Modern internal combustions engines continue to evolve toward increased performance and efficiency, plus reduced emissions, through the utilization of advanced computer-controlled combustion strategies and alternative fuels. Achieving requisite durability, however, places increased demands on the high-temperature strength, wear resistance, and corrosion resistance of components such as valves. Materials that can meet these challenges have historically been costly aerospace superalloys which contain significant fractions of strategic metals such as Nickel. As the performance demands increase, and the cost of strategic materials increases, cost-favorable alternative alloys will facilitate the advancement of clean and efficient engine technology.
Eaton’s CRUTONITE valve material, developed in partnership with Crucible Specialty Metals, represents a winning innovation offering high temperature and wear resistance, and high strength, that is suitable for demanding high-performance Diesel engines as well as future passenger vehicles employing advanced combustion strategies. The new alloy offers similar performance to aerospace superalloys, but with significantly less strategic metals such as Nickel. These strategic metals are not only costly but are subject to dramatic price volatility. For example, the price of Nickel has fluctuated several hundred percent over a five year period.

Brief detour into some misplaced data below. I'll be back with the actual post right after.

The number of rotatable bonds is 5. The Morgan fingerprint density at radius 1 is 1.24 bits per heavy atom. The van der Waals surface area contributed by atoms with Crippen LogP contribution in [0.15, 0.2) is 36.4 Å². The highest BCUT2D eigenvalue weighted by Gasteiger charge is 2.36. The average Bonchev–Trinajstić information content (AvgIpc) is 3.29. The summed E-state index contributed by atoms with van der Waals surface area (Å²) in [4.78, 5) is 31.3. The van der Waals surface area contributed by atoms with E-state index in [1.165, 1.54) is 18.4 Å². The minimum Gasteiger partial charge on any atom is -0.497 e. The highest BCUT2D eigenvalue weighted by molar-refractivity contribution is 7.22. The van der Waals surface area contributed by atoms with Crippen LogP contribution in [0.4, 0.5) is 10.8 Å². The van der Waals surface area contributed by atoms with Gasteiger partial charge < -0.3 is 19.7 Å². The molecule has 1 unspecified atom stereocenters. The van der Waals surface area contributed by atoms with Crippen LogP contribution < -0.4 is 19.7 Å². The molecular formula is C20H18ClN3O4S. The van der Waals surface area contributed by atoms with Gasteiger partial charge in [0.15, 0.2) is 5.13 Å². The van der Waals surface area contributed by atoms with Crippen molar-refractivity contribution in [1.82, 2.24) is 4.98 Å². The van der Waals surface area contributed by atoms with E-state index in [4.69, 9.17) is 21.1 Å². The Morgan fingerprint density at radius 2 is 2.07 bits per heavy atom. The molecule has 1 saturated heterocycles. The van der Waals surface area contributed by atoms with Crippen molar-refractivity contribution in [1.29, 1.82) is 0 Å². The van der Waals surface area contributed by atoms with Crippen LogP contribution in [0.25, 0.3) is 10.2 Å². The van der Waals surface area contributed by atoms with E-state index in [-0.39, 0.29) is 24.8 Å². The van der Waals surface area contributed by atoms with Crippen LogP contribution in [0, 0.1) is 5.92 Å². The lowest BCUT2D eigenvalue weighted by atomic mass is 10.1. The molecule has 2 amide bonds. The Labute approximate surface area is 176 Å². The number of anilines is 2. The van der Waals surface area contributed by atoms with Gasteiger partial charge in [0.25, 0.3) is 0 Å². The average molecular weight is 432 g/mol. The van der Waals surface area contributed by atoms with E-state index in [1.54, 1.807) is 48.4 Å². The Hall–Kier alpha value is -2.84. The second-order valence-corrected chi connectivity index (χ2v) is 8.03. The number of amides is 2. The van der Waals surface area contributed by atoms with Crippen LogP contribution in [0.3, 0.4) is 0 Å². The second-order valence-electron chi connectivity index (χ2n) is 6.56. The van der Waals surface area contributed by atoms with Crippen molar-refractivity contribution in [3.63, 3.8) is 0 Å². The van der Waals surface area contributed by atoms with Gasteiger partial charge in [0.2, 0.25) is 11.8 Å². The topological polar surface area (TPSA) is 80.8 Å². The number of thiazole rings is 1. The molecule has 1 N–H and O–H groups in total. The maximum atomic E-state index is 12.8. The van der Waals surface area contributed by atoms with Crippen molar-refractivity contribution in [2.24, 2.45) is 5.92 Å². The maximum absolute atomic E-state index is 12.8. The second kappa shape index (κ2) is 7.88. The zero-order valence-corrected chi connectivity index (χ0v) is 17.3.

The CRUTONITE alloy also provides excellent wear resistance that obviates special hardfacing of valve seats. The alloy composition that resulted in enhanced wear resistance presented manufacturing challenges that were overcome through process innovation by the Eaton/Crucible partnership.
Eaton’s CRUTONITE valves have been embraced and rapidly introduced in commercial applications by their customers because the valves offer the requisite performance and durability at lower cost.